She sticks her tongue out at her reflection, and the two of us burst out laughing together.

‘I can’t wait to see Mum’s dress!’ I say. ‘She’s been so
strict about keeping it secret. She actually made Paddy sleep in the gypsy caravan last night!’

‘It’s bad luck for a bridegroom to see the wedding dress before the big moment,’ Skye says. ‘And Mum and Paddy don’t need any more of that!’

Skye is right. Paddy’s first wife died when his daughter Cherry was just a toddler, and Mum has had it rough too, what with Dad leaving. We’re all hoping this wedding will be the start of happier times.

The door swings open and Coco comes in, dragging Humbug, her pet lamb, on a leash. ‘Should I make a flower garland for Humbug’s collar?’ she asks. ‘So that she looks pretty for the wedding? Or would she just eat it, d’you think?’

‘Eat it,’ Skye and I say together.

‘Definitely,’ I add, peering out of the window. ‘That lamb is a walking, bleating waste-disposal unit. Oh … look! JJ’s here with the horse … It’s the dappled grey one!’

JJ’s dad owns the farm next door, and Mum and Paddy are borrowing one of their horses to pull the gypsy caravan.

‘He’s early!’ Coco squeaks. ‘I’m going down!’ She clatters down the stairs, Humbug at her heels.

I press my face against the glass, looking down at the
garden. Some blokes I’ve never seen before are draping fairy lights and bunting through the trees. A car pulls up and Paddy wanders across the grass towards it, his hair sticking up in unruly clumps, carrying a pair of new Converse trainers and his wedding suit over one arm.

‘The best man’s come to collect Paddy,’ I say. ‘That’s it then … not long now!’

Since early this morning Tanglewood has been in total chaos. The house is stuffed with Mum’s friends and relatives instead of our usual B&B guests, and when Skye and I went downstairs earlier, we found a crowd of women eating bacon and eggs at the kitchen table in their pyjamas, friends of Mum’s from her art college days. There were two great-aunts from Yorkshire trying on scary wedding hats in the living room, and a tribe of children smeared with chocolate spread, the offspring of distant cousins. In the middle of it all, Grandma Kate was calmly making cheese scones; her husband Jules (who’s not really my grandad, but sort of is now) was buttering bread.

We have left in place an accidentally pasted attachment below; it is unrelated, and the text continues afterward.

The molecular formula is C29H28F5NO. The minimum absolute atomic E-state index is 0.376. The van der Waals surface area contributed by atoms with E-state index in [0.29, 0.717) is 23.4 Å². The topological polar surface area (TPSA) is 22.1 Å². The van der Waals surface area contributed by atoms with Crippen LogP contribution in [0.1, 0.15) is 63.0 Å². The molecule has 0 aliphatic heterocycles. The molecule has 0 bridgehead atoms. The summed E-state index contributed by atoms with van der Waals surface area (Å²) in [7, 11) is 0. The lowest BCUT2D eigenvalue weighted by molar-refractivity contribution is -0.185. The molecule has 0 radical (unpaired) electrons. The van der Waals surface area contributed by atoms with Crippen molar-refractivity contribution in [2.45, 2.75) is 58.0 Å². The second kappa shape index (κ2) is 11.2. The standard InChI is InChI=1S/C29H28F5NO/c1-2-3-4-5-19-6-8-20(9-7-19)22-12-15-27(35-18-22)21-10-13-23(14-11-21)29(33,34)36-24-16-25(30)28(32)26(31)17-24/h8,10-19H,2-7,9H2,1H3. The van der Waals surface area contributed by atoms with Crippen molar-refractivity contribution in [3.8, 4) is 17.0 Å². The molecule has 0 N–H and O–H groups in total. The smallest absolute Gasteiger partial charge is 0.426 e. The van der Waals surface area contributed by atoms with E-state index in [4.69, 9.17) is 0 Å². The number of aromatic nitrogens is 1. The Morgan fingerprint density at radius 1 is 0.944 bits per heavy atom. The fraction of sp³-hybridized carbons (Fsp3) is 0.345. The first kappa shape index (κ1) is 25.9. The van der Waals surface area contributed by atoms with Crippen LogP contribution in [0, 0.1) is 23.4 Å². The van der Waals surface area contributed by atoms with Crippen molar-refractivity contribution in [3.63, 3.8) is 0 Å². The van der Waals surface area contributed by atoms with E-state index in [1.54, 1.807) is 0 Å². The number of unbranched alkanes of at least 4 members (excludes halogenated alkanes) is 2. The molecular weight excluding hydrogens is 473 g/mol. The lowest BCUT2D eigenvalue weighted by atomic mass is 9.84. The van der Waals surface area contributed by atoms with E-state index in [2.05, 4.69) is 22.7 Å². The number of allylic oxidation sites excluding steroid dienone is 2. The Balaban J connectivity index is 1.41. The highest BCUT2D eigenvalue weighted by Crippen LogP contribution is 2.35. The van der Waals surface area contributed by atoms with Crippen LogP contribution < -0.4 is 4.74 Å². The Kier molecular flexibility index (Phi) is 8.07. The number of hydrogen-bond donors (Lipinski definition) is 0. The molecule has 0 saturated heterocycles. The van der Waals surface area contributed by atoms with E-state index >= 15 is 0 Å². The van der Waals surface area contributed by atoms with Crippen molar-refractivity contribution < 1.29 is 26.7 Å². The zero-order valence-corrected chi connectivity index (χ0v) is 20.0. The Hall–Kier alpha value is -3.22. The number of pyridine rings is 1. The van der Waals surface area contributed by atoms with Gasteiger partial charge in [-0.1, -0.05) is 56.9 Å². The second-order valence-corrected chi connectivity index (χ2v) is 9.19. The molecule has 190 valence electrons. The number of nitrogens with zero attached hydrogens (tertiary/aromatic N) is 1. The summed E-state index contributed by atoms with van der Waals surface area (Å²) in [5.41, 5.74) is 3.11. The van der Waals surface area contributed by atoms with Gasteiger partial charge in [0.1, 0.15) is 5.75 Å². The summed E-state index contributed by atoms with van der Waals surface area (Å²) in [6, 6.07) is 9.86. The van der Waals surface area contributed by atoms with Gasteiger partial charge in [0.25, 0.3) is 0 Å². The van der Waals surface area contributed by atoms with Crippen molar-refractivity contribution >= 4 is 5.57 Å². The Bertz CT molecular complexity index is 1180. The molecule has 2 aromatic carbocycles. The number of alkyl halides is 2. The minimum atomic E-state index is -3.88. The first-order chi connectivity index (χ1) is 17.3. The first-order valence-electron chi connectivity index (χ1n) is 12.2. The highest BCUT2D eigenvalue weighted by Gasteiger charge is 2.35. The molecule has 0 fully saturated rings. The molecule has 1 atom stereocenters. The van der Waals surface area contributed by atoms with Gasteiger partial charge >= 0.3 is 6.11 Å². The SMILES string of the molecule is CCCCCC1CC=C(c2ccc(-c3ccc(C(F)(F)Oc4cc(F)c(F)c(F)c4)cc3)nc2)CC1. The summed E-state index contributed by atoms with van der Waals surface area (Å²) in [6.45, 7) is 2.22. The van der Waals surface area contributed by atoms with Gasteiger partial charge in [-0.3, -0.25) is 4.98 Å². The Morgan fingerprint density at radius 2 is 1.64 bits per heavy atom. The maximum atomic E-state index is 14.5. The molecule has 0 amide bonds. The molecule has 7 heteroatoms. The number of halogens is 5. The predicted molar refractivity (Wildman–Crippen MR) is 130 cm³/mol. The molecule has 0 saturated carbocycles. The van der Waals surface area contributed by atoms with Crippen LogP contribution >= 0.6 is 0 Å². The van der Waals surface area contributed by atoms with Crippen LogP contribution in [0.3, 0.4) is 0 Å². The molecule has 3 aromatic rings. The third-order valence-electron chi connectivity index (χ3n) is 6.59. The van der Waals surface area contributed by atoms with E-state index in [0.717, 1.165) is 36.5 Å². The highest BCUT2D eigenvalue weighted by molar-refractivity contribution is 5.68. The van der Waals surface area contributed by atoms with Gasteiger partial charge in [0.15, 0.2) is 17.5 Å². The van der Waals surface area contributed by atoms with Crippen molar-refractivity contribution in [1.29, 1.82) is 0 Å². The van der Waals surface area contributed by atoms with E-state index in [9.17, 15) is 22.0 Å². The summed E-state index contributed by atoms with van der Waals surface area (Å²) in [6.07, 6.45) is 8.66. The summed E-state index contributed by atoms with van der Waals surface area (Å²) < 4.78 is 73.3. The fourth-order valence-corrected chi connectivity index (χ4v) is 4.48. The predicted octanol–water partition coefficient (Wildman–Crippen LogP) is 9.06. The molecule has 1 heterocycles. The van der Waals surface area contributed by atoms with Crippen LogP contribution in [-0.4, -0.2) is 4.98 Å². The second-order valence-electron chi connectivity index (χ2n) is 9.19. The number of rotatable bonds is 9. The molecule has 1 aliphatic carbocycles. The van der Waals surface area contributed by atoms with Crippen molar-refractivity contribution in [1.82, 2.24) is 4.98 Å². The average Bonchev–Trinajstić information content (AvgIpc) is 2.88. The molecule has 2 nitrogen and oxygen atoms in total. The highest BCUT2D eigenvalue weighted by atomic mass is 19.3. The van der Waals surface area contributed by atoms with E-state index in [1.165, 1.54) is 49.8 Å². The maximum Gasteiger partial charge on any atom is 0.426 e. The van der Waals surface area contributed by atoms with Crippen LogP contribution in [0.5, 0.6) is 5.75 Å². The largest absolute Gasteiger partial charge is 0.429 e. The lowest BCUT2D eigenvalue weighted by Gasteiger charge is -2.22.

‘Maybe we should go down and help with the food,’ Skye says now, reading my mind.

We get ambushed halfway down the stairs by Honey, her
white dress adjusted so it’s pretty much a mini, jaw-length blonde hair ruffled as if she has just got out of bed. She blinks at me over armfuls of garden flowers, blue eyes fringed with sooty mascara, model-girl cool.

‘Grandma Kate has put me in charge of the flowers,’ she says. ‘I know this is a shoestring wedding, but why scrimp on style? I’ve ransacked the garden. Can you two help make posies?’

Honey dumps the flowers in the bathroom sink before heading out to forage for more. Skye and I start making posies and Cherry joins in too, snipping bright carnations for buttonholes and twisting wire and silver foil around the stems. Cherry has given the petticoat dress her own cool twist, accessorizing with a Japanese parasol and chopsticks in her hair. Her mum was Japanese, so the look fits.

BOOK: 3: Chocolate Box Girls: Summer's Dream
4.7Mb size Format: txt, pdf, ePub